Fund for Women and Girls awards $250K in grants to local nonprofits

The Fund for Women and Girls recently celebrated 25 years of impact in the community by awarding $250,000 in grants to local nonprofits that help improve the lives of women and children.

“We are incredibly fortunate to have 25 years of support from our fund members,” Carolyn Sanderson, fund chair, said. “We want to congratulate our grantee partners and thank them for the tremendous impact they make in our communities every day.”

The Princeton-based fund is comprised of members who make individual donations. Then, applying the concept of collective philanthropy, they meet annually to recommend grants to local nonprofits.

This year’s grants were awarded to RISE, Housing Initiatives of Princeton, Womanspace, Freedom House and Kindersmile.

The fund was created at the Princeton Area Community Foundation with a $2,000 grant from Women in Development – Mercer County (now Women in Development – New Jersey) and more than $25,000 in seed gifts from chapter members. Bristol Myers Squibb then provided a matching grant: When the Fund was able to raise $100,000 from 100 donors, BMS awarded the fund an additional $100,000.

Now, 25 years later, the fund has awarded more than $2 million to nonprofits in the region, including a quarter of a million dollars awarded in November.

“With the generous support of Fund for Women and Girls members, 2023 is the seventh consecutive year that we’ve awarded multiyear grants,” Terry Kent, Grants Committee chair, said. “Our grantee partners make significant contributions to our community in furtherance of our mission to improve the lives of vulnerable women and children in our region.”

  • RISE, Hightstown, received a three-year grant totaling $75,000 for its Rising to Help Single‐Parent Families program. The initiative provides financial support to 196 low‐income, single‐parent households, mostly led by Latina women. Some 326 children live in these households, mostly in the Hightstown and East Windsor area. With the grant, the organization plans to expand its services for the families, many of which live paycheck to paycheck. RISE will provide close monitoring, counseling by case managers and funds in an emergency. For many families, an unexpected expense — such as a car repair — can jeopardize their stability and well‐being.
  • Housing Initiatives of Princeton, Princeton, received a two-year grant, totaling $50,000, for its Transitional Housing: Changing Families’ Lives – One at a Time program. The grant will support the first new unit of HIP’s three-year goal of adding three new units, with high‐touch support services, to its existing seven units in its Transitional Housing program. The nonprofit provides individualized, comprehensive wrap-around services to help families gain permanent housing. A case manager, housing navigator and family liaison help families with budgeting, accessing mental health counseling and ensuring children thrive at school. In 2022, the program helped nine working, single moms and 11 children plan for their futures. It also provided rental assistance to 59 women and 53 children.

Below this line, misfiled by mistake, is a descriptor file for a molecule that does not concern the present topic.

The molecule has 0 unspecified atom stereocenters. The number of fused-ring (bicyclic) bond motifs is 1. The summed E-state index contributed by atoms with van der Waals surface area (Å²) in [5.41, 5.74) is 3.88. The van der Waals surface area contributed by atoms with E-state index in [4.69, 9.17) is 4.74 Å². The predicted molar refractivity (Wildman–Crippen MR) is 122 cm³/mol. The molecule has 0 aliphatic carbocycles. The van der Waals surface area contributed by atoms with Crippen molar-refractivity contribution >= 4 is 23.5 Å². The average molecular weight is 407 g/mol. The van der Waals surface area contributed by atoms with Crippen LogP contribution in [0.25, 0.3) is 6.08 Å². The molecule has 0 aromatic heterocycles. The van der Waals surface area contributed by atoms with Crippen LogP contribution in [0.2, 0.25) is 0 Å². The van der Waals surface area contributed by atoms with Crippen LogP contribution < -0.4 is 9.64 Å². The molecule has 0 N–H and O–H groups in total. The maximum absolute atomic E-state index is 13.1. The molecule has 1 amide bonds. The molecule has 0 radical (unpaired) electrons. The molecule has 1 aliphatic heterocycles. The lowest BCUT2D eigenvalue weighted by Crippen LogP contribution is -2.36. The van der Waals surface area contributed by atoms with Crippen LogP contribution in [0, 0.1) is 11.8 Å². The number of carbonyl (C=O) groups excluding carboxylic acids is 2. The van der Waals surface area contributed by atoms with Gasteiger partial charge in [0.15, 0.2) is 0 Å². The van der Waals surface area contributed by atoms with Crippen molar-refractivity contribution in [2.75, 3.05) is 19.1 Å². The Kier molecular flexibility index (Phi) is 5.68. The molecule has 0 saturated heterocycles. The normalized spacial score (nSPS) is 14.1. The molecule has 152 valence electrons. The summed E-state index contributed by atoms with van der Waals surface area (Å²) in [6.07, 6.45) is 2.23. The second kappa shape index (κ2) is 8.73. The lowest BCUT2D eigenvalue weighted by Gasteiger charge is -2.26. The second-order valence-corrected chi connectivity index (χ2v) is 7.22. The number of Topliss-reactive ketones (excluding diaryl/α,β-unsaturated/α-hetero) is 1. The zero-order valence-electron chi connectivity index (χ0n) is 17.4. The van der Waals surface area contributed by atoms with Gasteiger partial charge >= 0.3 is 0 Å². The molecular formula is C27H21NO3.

• Womanspace, Lawrence, received a two-year grant, totaling $50,000, which will provide operating support for the nonprofit. It provides extensive services for victims of domestic violence, including food, clothing, transportation and other essential items for families living in the shelter and those who have been placed in motels. The organization also runs five hotlines and trains Domestic Violence Victim Response Teams, which work closely with police departments throughout Mercer County. The nonprofit serves more than 11,000 survivors each year.
  • Freedom House, Trenton, received a $25,000 grant for its Supporting the Family Afterward Program at Diane’s House, one of only a few programs in the state that allows women in recovery to live with their children. The program provides housing and case management services to help mothers, who are stable in their recovery after completing a structured treatment approach, reunite with or maintain custody of their children. The women learn life skills and get help with career planning, employment and budgeting. A case manager oversees their stay and works with court staff to permanently reunite the women with their children.
  • KinderSmile, Trenton, received a $25,000 grant for its Perinatal Health and Wellness Program at KinderSmile Community Oral Health Center in Trenton. Trenton has a dire lack of dental services for children and uninsured adults, which often leads to emergency room visits. The program supports uninsured mothers, from pregnancy to three years postpartum. It provides culturally sensitive training about the importance of oral health, and it provides a year of free dental care to 75 women a year.

Additionally, a $25,000 grant was awarded to the Community Foundation. Four nonprofits also received grant payments for multiyear awards that were announced in 2022 and 2021: Court Appointed Special Advocates of Mercer County and Burlington Counties, Children’s Home Society, Arm In Arm and Homeworks Trenton.